The OECD BEPS project has been a huge undertaking, with multiple Discussion Drafts, Public Consultations and thousands of pages of stakeholder input. Now the end is in sight, what do we know? Will anything change and has it really been worth the effort?
We know that there will be changes to what information multinationals have to disclose to tax authorities about their business activities and taxes paid around the world, in the form of a so-called country-by-country report, the format of which has essentially been agreed. A few countries, the UK included, have already taken steps to implement this part of BEPS, with the vast majority of OECD nations expected to follow suit. Although there will be greater information sharing between tax authorities, some may be disappointed to know that the OECD has not gone with the European Commission idea of making this information public.
We also know that there will be a change to special, beneficial tax regimes, such as the UK’s Patent Box, which are considered Harmful Tax Practices. The OECD has made it clear that tax breaks have to be linked to economic activity – so a nexus approach will need to apply – but we don’t yet know the details of what this means. We can be fairly certain, though, that Patent Box will be phased out, probably from June next year.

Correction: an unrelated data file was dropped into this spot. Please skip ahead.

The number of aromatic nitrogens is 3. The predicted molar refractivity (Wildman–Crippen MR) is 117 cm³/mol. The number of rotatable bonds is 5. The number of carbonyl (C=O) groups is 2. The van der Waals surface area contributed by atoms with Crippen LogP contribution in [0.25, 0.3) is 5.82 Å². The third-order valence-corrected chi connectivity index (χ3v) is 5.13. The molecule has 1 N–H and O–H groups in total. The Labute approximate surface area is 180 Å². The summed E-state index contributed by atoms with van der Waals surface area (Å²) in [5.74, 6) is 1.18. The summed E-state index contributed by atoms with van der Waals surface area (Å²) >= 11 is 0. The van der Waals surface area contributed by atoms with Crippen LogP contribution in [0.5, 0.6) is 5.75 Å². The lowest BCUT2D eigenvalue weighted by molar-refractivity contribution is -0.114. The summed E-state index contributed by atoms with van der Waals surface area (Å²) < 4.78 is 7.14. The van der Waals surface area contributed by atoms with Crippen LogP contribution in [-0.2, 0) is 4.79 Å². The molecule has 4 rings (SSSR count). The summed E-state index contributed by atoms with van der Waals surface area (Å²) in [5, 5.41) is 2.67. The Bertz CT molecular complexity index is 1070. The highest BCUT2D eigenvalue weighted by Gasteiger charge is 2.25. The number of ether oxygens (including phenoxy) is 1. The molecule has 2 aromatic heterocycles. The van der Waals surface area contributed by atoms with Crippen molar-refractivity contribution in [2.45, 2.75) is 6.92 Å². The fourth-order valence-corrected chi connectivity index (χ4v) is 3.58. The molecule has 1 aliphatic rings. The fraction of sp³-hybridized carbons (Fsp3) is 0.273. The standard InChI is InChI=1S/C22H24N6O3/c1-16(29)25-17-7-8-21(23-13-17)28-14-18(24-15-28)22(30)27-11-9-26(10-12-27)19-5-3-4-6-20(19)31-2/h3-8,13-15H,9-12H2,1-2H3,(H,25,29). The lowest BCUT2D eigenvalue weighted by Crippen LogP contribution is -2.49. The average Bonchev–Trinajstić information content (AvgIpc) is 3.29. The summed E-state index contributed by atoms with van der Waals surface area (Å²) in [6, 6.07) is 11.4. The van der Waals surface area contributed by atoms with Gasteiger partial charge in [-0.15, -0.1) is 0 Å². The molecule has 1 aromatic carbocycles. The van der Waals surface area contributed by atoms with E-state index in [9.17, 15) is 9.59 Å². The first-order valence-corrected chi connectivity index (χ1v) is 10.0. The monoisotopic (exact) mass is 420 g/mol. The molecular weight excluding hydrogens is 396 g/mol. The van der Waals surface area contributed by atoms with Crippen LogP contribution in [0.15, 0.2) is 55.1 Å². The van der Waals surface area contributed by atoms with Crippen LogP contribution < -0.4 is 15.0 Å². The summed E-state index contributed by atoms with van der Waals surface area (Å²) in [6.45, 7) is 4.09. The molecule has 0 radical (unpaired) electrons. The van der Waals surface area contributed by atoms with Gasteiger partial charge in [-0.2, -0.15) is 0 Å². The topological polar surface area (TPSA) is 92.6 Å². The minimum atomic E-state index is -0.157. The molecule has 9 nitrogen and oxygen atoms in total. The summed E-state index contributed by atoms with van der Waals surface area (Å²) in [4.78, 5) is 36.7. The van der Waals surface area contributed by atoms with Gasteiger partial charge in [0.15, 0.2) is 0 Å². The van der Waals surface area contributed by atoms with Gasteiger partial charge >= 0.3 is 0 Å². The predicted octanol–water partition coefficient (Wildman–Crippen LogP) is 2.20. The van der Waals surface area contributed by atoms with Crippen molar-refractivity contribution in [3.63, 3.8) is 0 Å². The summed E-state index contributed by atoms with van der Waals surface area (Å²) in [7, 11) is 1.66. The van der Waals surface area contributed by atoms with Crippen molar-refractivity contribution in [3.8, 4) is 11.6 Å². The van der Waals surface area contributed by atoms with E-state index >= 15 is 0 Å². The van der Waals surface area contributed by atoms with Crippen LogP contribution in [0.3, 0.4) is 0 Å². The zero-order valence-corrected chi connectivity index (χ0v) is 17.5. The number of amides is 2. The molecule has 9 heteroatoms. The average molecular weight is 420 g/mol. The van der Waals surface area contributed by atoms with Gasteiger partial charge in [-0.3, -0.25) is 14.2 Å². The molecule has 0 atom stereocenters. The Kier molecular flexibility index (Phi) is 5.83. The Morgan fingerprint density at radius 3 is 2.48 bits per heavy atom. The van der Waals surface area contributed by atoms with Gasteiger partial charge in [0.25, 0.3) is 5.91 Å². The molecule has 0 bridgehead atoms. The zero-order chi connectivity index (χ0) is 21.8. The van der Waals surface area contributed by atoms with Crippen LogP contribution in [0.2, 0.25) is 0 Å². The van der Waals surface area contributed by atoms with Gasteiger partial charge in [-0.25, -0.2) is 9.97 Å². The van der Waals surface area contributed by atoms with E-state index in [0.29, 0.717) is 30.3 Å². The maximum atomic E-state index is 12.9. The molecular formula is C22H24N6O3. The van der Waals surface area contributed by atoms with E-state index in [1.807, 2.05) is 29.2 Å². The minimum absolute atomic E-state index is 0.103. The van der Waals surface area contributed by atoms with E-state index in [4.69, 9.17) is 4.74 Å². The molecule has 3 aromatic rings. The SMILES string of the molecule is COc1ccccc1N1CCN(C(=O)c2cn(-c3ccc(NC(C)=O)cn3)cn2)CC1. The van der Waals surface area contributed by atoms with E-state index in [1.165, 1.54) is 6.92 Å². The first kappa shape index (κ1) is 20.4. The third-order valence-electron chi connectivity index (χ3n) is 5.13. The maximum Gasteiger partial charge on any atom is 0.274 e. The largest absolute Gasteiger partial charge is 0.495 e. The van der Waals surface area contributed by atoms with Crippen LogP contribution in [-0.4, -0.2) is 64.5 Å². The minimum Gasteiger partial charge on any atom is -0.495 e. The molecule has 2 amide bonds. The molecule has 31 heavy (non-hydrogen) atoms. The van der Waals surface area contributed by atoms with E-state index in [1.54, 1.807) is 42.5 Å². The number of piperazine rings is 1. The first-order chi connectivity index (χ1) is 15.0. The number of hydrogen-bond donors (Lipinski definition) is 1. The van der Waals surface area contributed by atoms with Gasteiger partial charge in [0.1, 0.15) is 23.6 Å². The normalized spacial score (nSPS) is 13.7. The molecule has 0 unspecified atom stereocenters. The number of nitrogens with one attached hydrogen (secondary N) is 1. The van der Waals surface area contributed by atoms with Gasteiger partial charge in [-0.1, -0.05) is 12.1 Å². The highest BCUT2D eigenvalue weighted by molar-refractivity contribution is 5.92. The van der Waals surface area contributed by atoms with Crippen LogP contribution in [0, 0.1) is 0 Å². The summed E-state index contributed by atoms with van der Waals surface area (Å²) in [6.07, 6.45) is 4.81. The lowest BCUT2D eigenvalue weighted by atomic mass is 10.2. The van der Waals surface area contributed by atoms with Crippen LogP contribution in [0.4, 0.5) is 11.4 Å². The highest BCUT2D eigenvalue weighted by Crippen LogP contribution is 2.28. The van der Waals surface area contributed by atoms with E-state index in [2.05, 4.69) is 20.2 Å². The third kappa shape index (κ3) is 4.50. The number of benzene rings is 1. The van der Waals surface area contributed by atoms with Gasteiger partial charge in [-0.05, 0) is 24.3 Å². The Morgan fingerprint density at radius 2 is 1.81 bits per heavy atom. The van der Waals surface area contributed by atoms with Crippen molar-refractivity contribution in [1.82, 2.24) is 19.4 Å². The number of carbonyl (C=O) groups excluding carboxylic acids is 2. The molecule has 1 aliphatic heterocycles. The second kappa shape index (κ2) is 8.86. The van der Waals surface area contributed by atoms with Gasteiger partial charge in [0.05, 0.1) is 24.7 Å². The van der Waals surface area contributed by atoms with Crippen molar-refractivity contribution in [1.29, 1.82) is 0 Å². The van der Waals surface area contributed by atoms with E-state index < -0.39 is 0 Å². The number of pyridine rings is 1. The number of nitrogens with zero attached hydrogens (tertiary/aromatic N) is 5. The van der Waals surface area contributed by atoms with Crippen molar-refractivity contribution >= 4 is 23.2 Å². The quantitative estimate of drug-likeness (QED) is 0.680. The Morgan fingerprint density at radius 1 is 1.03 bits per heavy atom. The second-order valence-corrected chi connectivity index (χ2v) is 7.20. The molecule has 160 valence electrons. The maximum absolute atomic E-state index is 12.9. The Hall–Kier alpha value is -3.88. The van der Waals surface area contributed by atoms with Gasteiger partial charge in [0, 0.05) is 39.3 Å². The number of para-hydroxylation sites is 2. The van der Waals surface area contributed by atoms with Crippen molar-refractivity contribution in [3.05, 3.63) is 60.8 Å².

Another major change will be to the definition of Permanent Establishment. This international tax concept, where a tax authority can tax a portion of the profits of a foreign entity based on certain activities being carried on in its country, has been around for many years but BEPS will see it get a complete revamp. A new standard definition should be able to handle 21st century business models and certainly will address some of the concerns around the structuring done by Starbucks, Amazon et al.
The final BEPS package will be presented at the G20 Finance Ministers meeting on 8 October. Whereas most OECD governments are likely to be supportive, questions remain about the timetable for implementation and the commitment from the US particularly. Tax authorities outside the OECD can be hard to predict and some have a poor track record in terms of accepting approaches not completely bespoke to their specifications. There could still be some challenges here for multinationals aiming to be BEPS-compliant.
To discuss any of the issues raised, please contact Rebecca Reading or your usual RSM contact.